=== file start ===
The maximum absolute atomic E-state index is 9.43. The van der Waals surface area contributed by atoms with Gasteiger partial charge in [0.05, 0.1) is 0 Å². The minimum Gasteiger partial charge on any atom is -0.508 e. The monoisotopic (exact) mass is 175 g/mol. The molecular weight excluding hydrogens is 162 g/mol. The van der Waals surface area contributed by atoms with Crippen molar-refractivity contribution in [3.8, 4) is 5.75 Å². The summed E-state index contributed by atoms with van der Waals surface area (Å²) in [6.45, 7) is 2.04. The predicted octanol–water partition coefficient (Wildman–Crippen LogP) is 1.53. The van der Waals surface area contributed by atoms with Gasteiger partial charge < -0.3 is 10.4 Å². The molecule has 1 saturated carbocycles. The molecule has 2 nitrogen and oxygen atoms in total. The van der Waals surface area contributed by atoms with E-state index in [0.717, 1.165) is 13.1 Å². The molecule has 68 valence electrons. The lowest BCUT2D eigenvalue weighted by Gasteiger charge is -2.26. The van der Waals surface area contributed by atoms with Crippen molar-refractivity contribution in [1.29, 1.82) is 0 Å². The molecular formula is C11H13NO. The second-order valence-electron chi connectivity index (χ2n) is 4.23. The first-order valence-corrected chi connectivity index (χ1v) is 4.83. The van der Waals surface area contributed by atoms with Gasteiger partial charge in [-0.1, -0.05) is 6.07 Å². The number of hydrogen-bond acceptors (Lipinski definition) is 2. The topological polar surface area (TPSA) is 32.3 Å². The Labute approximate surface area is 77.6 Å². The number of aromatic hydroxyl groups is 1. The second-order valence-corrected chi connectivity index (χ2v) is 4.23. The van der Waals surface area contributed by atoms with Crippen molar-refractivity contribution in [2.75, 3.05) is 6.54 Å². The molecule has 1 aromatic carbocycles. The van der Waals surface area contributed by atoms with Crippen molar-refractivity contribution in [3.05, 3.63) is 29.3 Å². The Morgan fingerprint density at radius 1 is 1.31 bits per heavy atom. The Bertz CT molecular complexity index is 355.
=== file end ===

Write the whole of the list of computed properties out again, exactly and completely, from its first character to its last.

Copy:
The maximum absolute atomic E-state index is 9.43. The van der Waals surface area contributed by atoms with Gasteiger partial charge in [0.05, 0.1) is 0 Å². The minimum Gasteiger partial charge on any atom is -0.508 e. The monoisotopic (exact) mass is 175 g/mol. The molecular weight excluding hydrogens is 162 g/mol. The van der Waals surface area contributed by atoms with Crippen molar-refractivity contribution in [3.8, 4) is 5.75 Å². The summed E-state index contributed by atoms with van der Waals surface area (Å²) in [6.45, 7) is 2.04. The predicted octanol–water partition coefficient (Wildman–Crippen LogP) is 1.53. The van der Waals surface area contributed by atoms with Gasteiger partial charge < -0.3 is 10.4 Å². The molecule has 1 saturated carbocycles. The molecule has 2 nitrogen and oxygen atoms in total. The van der Waals surface area contributed by atoms with E-state index in [0.717, 1.165) is 13.1 Å². The molecule has 68 valence electrons. The lowest BCUT2D eigenvalue weighted by Gasteiger charge is -2.26. The van der Waals surface area contributed by atoms with Crippen molar-refractivity contribution in [1.29, 1.82) is 0 Å². The molecular formula is C11H13NO. The second-order valence-electron chi connectivity index (χ2n) is 4.23. The first-order valence-corrected chi connectivity index (χ1v) is 4.83. The van der Waals surface area contributed by atoms with Gasteiger partial charge in [-0.1, -0.05) is 6.07 Å². The number of hydrogen-bond acceptors (Lipinski definition) is 2. The topological polar surface area (TPSA) is 32.3 Å². The Labute approximate surface area is 77.6 Å². The number of aromatic hydroxyl groups is 1. The second-order valence-corrected chi connectivity index (χ2v) is 4.23. The van der Waals surface area contributed by atoms with Crippen molar-refractivity contribution in [2.75, 3.05) is 6.54 Å². The molecule has 1 aromatic carbocycles. The van der Waals surface area contributed by atoms with Crippen molar-refractivity contribution in [3.05, 3.63) is 29.3 Å². The Morgan fingerprint density at radius 1 is 1.31 bits per heavy atom. The Bertz CT molecular complexity index is 355.